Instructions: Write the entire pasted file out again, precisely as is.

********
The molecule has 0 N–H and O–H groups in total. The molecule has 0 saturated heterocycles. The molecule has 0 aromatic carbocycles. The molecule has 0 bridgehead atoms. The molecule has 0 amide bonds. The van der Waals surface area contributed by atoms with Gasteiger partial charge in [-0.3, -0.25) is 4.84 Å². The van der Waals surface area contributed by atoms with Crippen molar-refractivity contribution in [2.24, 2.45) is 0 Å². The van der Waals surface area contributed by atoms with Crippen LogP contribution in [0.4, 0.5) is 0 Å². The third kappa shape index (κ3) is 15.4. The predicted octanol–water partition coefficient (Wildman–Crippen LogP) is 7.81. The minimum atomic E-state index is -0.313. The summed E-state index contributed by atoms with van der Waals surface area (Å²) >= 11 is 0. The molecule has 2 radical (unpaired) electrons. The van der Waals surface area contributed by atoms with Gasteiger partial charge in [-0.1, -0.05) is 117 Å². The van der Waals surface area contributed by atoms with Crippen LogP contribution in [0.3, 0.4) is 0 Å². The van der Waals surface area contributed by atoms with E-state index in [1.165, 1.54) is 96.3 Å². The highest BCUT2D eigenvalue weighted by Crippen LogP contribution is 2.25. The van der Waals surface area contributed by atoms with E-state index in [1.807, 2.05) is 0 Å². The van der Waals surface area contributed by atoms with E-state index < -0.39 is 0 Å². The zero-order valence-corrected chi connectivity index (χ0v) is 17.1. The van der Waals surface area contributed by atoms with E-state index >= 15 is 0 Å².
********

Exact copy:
The molecule has 0 N–H and O–H groups in total. The molecule has 0 saturated heterocycles. The molecule has 0 aromatic carbocycles. The molecule has 0 bridgehead atoms. The molecule has 0 amide bonds. The van der Waals surface area contributed by atoms with Gasteiger partial charge in [-0.3, -0.25) is 4.84 Å². The van der Waals surface area contributed by atoms with Crippen molar-refractivity contribution in [2.24, 2.45) is 0 Å². The van der Waals surface area contributed by atoms with Crippen LogP contribution in [0.4, 0.5) is 0 Å². The third kappa shape index (κ3) is 15.4. The predicted octanol–water partition coefficient (Wildman–Crippen LogP) is 7.81. The minimum atomic E-state index is -0.313. The summed E-state index contributed by atoms with van der Waals surface area (Å²) >= 11 is 0. The molecule has 2 radical (unpaired) electrons. The van der Waals surface area contributed by atoms with Gasteiger partial charge in [-0.1, -0.05) is 117 Å². The van der Waals surface area contributed by atoms with Crippen LogP contribution in [0.3, 0.4) is 0 Å². The van der Waals surface area contributed by atoms with E-state index in [1.165, 1.54) is 96.3 Å². The highest BCUT2D eigenvalue weighted by Crippen LogP contribution is 2.25. The van der Waals surface area contributed by atoms with E-state index in [1.807, 2.05) is 0 Å². The van der Waals surface area contributed by atoms with E-state index < -0.39 is 0 Å². The zero-order valence-corrected chi connectivity index (χ0v) is 17.1. The van der Waals surface area contributed by atoms with E-state index >= 15 is 0 Å².